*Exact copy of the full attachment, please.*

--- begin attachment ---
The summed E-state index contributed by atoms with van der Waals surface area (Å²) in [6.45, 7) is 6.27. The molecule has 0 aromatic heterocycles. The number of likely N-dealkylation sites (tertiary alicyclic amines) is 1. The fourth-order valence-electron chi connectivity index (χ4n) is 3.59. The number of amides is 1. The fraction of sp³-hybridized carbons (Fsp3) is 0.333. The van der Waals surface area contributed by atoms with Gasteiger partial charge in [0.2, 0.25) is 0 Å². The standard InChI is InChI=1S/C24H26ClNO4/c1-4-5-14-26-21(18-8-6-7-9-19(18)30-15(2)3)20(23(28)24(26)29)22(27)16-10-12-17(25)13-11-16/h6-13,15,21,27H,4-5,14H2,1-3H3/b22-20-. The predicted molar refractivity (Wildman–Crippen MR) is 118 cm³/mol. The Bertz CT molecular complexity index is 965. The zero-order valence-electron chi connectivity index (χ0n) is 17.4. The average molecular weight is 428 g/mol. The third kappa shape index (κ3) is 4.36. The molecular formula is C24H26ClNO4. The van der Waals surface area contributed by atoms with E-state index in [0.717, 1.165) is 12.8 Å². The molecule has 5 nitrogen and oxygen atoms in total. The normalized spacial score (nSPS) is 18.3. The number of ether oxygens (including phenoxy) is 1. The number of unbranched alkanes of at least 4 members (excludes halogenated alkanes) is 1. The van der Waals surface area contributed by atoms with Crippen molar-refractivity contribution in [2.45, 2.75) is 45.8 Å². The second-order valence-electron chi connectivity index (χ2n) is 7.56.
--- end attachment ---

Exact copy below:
The summed E-state index contributed by atoms with van der Waals surface area (Å²) in [6.45, 7) is 6.27. The molecule has 0 aromatic heterocycles. The number of likely N-dealkylation sites (tertiary alicyclic amines) is 1. The fourth-order valence-electron chi connectivity index (χ4n) is 3.59. The number of amides is 1. The fraction of sp³-hybridized carbons (Fsp3) is 0.333. The van der Waals surface area contributed by atoms with Gasteiger partial charge in [0.2, 0.25) is 0 Å². The standard InChI is InChI=1S/C24H26ClNO4/c1-4-5-14-26-21(18-8-6-7-9-19(18)30-15(2)3)20(23(28)24(26)29)22(27)16-10-12-17(25)13-11-16/h6-13,15,21,27H,4-5,14H2,1-3H3/b22-20-. The predicted molar refractivity (Wildman–Crippen MR) is 118 cm³/mol. The Bertz CT molecular complexity index is 965. The zero-order valence-electron chi connectivity index (χ0n) is 17.4. The average molecular weight is 428 g/mol. The third kappa shape index (κ3) is 4.36. The molecular formula is C24H26ClNO4. The van der Waals surface area contributed by atoms with E-state index in [0.717, 1.165) is 12.8 Å². The molecule has 5 nitrogen and oxygen atoms in total. The normalized spacial score (nSPS) is 18.3. The number of ether oxygens (including phenoxy) is 1. The number of unbranched alkanes of at least 4 members (excludes halogenated alkanes) is 1. The van der Waals surface area contributed by atoms with Crippen molar-refractivity contribution in [2.45, 2.75) is 45.8 Å². The second-order valence-electron chi connectivity index (χ2n) is 7.56.